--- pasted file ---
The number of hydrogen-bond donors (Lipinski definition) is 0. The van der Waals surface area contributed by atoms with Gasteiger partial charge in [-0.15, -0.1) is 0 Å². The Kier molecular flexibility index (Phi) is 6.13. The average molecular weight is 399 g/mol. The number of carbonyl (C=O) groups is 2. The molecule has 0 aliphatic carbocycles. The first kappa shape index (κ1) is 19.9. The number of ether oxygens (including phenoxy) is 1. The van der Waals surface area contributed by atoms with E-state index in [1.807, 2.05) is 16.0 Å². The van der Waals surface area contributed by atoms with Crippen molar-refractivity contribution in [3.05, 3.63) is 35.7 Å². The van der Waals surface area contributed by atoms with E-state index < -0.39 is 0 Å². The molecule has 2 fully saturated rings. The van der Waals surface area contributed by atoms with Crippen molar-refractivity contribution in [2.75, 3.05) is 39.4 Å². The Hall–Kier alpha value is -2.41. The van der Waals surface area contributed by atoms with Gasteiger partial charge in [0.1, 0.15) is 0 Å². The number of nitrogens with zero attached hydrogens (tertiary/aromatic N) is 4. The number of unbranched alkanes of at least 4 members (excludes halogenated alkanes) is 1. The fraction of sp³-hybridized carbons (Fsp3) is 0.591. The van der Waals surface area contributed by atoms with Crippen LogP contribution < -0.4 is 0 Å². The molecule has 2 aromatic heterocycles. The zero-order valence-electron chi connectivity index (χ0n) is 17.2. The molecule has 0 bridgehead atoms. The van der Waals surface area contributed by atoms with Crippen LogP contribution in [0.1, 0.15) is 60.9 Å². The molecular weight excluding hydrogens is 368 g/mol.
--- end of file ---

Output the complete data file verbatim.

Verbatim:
The number of hydrogen-bond donors (Lipinski definition) is 0. The van der Waals surface area contributed by atoms with Gasteiger partial charge in [-0.15, -0.1) is 0 Å². The Kier molecular flexibility index (Phi) is 6.13. The average molecular weight is 399 g/mol. The number of carbonyl (C=O) groups is 2. The molecule has 0 aliphatic carbocycles. The first kappa shape index (κ1) is 19.9. The number of ether oxygens (including phenoxy) is 1. The van der Waals surface area contributed by atoms with E-state index in [1.807, 2.05) is 16.0 Å². The van der Waals surface area contributed by atoms with Crippen molar-refractivity contribution in [3.05, 3.63) is 35.7 Å². The van der Waals surface area contributed by atoms with E-state index < -0.39 is 0 Å². The molecule has 2 fully saturated rings. The van der Waals surface area contributed by atoms with Crippen molar-refractivity contribution in [2.75, 3.05) is 39.4 Å². The Hall–Kier alpha value is -2.41. The van der Waals surface area contributed by atoms with Gasteiger partial charge in [0.1, 0.15) is 0 Å². The number of nitrogens with zero attached hydrogens (tertiary/aromatic N) is 4. The number of unbranched alkanes of at least 4 members (excludes halogenated alkanes) is 1. The fraction of sp³-hybridized carbons (Fsp3) is 0.591. The van der Waals surface area contributed by atoms with Crippen LogP contribution < -0.4 is 0 Å². The molecule has 2 aromatic heterocycles. The zero-order valence-electron chi connectivity index (χ0n) is 17.2. The molecule has 0 bridgehead atoms. The van der Waals surface area contributed by atoms with Crippen LogP contribution in [0.1, 0.15) is 60.9 Å². The molecular weight excluding hydrogens is 368 g/mol.